"Vows," said the Abbot, "must be unloosed, worthy Franklin, or permit me rather to say, worthy Thane, though the title is antiquated. Vows are the knots which tie us to Heaven — they are the cords which bind the sacrifice to the horns of the altar, — and are therefore, — as I said before, — to be unloosened and discharged, unless our holy Mother Church shall pronounce the contrary. And respecting language, I willingly hold communication in that spoken by my respected grandmother, Hilda of Middleham, who died in odour of sanctity, little short, if we may presume to say so, of her glorious namesake, the blessed Saint Hilda of Whitby, God be gracious to her soul!"
When the Prior had ceased what he meant as a conciliatory harangue, his companion said briefly and emphatically, "I speak ever French, the language of King Richard and his nobles; but I understand English sufficiently to communicate with the natives of the country."
Cedric darted at the speaker one of those hasty and impatient glances, which comparisons between the two rival nations seldom failed to call forth; but, recollecting the duties of hospitality, he suppressed further show of resentment, and, motioning with his hand, caused his guests to assume two seats a little lower than his own, but placed close beside him, and gave a signal that the evening meal should be placed upon the board.
While the attendants hastened to obey Cedric's commands, his eye distinguished Gurth the swineherd, who, with his companion Wamba, had just entered the hall. "Send these loitering knaves up hither," said the Saxon, impatiently. And when the culprits came before the dais, — "How comes it, villains! that you have loitered abroad so late as this? Hast thou brought home thy charge, sirrah Gurth, or hast thou left them to robbers and marauders?"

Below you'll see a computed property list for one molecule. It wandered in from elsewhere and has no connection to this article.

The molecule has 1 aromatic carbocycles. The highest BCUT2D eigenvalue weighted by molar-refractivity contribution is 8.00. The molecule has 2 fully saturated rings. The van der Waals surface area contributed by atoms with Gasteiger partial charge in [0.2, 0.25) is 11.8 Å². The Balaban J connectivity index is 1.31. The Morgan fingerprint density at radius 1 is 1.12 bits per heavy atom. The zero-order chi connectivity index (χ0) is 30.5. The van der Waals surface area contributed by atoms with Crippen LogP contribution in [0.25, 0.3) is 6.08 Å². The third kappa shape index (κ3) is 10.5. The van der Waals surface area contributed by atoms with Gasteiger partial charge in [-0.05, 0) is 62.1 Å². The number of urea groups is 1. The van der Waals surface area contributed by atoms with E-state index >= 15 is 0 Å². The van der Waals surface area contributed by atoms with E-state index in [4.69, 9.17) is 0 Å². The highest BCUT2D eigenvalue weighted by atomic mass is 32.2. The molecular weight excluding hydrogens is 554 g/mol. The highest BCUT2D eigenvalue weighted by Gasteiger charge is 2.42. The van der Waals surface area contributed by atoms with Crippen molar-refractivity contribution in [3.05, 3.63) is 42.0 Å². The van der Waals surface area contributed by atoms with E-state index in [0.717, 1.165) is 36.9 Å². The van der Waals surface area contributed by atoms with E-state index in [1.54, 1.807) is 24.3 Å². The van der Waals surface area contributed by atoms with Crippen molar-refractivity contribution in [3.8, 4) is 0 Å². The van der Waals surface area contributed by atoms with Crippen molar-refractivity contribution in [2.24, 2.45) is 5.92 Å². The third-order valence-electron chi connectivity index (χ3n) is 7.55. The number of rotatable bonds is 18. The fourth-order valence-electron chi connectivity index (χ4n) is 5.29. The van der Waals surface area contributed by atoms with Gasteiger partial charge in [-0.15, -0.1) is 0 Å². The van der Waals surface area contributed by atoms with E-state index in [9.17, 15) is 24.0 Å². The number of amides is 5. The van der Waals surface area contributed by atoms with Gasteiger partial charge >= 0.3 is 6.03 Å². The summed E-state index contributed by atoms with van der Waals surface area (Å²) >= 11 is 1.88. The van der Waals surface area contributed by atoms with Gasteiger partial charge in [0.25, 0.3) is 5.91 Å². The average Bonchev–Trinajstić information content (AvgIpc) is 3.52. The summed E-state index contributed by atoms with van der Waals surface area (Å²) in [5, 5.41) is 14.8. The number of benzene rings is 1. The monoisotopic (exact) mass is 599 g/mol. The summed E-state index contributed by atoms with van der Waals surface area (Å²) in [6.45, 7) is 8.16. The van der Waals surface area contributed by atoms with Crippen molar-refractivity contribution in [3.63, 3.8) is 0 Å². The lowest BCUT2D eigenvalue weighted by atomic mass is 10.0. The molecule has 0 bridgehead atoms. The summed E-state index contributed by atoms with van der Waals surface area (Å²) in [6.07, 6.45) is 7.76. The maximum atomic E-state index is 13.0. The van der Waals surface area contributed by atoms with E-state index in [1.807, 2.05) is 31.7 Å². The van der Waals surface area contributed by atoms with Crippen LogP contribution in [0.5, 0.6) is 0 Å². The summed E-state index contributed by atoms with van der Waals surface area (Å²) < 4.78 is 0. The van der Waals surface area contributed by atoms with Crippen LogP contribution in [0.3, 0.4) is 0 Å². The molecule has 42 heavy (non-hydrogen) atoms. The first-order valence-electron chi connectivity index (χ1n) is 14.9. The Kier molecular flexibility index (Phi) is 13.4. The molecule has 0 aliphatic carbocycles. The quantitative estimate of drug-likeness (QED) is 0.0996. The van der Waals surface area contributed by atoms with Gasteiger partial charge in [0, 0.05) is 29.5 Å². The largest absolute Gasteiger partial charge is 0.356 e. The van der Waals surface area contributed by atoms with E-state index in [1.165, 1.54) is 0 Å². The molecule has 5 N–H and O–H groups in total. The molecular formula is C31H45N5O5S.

"The herd is safe, so please ye," said Gurth.
"But it does not please me, thou knave," said Cedric, "that I should be made to suppose otherwise for two hours, and sit here devising vengeance against my neighbours for wrongs they have not done me. I tell thee, shackles and the prison-house shall punish the next offence of this kind."
Gurth, knowing his master's irritable temper, attempted no exculpation; but the Jester, who could presume upon Cedric's tolerance, by virtue of his privileges as a fool, replied for them both; "In troth, uncle Cedric, you are neither wise nor reasonable to-night."
"'How, sir?" said his master; "you shall to the porter's lodge, and taste of the discipline there, if you give your foolery such license."
"First let your wisdom tell me," said Wamba, "is it just and reasonable to punish one person for the fault of another?"
"Certainly not, fool," answered Cedric.
"Then why should you shackle poor Gurth, uncle, for the fault of his dog Fangs? for I dare be sworn we lost not a minute by the way, when we had got our herd together, which Fangs did not manage until we heard the vesper-bell."
"Then hang up Fangs," said Cedric, turning hastily towards the swineherd, "if the fault is his, and get thee another dog."